There’s generally no difference in cost when it comes to fail safe vs. fail secure locks. However, fail safe doors need a constant power supply to stay locked, which could affect the total cost over the lifetime of the lock. So if you’re working within a budget, this may be a consideration when it comes to which type of lock to choose, as well as how often people frequent the area, and how secure you need the area to be.

Implementing a comprehensive door entry system

A combination of fail safe and fail secure locks will ensure that you strike a balance between convenience and security. But access locks work best in conjunction with a more comprehensive access system solution.

A security system that’s designed to protect people, property and assets along with fail safe doors or fail secure locks can mitigate security concerns, promote lockdown safety, and ensure that only authorized people can get through your doors.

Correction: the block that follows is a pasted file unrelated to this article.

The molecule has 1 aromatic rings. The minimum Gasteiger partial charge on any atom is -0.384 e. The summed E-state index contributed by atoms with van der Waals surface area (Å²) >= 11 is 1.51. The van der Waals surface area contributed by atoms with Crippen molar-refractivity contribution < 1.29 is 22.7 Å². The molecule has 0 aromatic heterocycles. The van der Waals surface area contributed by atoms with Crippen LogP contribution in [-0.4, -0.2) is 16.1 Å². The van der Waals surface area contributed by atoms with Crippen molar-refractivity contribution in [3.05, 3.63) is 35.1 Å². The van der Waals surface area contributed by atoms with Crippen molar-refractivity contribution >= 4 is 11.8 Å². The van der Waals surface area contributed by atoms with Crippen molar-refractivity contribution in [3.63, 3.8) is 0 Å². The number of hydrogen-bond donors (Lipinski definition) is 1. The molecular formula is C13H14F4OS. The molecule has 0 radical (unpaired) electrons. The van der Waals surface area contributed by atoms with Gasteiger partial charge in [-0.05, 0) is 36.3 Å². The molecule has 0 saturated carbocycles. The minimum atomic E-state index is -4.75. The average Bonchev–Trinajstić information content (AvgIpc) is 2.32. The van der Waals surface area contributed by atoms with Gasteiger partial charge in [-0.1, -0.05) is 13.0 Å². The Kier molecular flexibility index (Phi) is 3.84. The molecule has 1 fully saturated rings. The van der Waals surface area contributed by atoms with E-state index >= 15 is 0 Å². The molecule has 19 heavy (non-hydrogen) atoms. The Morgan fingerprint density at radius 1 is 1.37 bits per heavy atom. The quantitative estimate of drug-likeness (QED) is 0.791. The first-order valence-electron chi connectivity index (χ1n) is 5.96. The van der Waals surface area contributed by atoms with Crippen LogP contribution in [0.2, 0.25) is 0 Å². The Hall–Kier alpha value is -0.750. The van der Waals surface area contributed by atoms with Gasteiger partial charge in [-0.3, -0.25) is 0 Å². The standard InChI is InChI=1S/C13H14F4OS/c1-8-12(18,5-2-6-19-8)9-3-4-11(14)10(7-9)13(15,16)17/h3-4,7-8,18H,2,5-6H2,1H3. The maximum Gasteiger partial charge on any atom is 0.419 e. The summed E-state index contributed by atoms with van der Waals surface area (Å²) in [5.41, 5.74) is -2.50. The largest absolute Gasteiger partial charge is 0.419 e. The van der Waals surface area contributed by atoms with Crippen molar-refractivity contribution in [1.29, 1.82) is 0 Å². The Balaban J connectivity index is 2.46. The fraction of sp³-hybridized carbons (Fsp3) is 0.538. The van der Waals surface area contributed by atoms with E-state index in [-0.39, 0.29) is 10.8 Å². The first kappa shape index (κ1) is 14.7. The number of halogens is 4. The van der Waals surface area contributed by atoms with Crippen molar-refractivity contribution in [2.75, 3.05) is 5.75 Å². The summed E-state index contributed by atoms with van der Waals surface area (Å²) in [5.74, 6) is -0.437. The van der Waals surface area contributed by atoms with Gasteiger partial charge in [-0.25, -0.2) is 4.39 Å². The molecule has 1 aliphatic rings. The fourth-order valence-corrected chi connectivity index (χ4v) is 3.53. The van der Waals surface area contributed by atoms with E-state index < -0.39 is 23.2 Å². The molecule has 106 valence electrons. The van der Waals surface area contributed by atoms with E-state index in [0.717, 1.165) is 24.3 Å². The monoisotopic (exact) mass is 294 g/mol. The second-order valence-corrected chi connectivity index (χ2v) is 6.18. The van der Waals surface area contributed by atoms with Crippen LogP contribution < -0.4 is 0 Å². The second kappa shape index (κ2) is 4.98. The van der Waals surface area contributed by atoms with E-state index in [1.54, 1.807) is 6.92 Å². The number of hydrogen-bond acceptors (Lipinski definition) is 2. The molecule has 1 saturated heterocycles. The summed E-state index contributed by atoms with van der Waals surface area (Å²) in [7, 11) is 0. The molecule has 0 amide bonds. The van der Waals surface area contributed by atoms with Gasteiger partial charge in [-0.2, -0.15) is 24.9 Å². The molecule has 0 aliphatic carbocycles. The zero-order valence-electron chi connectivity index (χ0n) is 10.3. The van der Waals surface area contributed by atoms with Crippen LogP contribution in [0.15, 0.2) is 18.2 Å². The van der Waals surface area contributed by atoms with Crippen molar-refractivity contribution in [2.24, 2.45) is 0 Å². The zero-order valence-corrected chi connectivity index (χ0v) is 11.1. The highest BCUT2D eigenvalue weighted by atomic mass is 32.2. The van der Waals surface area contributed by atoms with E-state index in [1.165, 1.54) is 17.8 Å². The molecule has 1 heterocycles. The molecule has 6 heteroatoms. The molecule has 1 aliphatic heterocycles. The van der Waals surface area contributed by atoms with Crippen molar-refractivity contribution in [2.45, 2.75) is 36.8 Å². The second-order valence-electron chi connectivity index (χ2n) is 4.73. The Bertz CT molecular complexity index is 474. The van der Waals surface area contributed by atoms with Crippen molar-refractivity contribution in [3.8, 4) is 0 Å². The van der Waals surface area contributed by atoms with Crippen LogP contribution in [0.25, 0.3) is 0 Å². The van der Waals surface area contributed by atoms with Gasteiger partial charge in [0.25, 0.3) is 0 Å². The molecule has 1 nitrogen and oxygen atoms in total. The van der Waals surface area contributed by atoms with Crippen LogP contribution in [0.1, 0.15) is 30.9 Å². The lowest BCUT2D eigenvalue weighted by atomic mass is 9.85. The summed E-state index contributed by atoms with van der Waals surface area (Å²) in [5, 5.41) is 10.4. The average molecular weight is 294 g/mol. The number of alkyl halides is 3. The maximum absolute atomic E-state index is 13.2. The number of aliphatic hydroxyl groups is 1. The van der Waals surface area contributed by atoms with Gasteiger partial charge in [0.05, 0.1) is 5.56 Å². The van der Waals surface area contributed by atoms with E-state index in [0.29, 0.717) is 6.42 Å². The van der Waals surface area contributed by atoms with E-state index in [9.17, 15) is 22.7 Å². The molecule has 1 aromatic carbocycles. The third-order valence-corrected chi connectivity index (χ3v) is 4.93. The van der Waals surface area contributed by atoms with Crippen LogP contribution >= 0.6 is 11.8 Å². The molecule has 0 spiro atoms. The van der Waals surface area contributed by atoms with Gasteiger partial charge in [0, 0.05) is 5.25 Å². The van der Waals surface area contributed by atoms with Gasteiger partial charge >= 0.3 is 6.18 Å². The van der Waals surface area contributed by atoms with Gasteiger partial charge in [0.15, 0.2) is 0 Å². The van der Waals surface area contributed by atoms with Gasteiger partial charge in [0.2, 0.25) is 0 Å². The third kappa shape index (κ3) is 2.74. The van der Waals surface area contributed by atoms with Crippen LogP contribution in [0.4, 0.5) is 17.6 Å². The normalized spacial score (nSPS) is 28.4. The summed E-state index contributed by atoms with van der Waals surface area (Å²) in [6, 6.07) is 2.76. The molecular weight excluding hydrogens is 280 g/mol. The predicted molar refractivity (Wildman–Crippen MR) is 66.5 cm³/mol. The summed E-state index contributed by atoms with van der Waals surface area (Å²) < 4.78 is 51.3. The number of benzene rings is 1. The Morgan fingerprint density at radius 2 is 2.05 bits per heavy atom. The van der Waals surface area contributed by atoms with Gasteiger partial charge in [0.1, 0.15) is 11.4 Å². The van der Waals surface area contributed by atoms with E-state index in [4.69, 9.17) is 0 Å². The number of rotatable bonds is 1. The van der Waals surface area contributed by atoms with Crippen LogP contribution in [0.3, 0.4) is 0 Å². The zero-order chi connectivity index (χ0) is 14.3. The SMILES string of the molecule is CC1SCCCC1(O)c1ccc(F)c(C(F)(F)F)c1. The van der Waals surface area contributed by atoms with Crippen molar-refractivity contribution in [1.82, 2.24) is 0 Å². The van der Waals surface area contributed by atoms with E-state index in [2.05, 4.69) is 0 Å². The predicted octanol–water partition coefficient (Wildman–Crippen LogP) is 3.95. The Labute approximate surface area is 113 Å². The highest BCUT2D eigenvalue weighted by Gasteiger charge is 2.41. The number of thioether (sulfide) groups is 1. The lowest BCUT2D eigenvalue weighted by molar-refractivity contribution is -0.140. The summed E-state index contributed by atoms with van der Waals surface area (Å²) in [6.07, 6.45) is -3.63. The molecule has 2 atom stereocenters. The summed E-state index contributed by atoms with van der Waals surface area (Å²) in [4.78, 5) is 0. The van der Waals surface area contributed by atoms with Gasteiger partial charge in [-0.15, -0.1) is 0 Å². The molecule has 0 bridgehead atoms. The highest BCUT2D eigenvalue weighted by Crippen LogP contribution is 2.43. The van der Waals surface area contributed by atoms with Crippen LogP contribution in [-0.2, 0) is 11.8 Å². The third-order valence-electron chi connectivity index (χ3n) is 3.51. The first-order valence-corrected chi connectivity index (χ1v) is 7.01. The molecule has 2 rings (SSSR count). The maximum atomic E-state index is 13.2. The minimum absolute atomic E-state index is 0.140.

This technology also allows you to see at a glance what doors are open and which ones are closed. You can also remotely lock and unlock doors – even during lockdowns and emergencies – so you can keep your people safe at all times.

Motorola Solutions Access Control Manager (ACM)

  • Respond to access alerts from anywhere with a browser-based and mobile-enabled solution
  • Easily check door status and remotely lock and unlock doors 
  • Activate site lockdowns and control access during emergencies
  • Integrate with third-party wireless locking solutions with support for flexible lock configurations
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Access control and free egress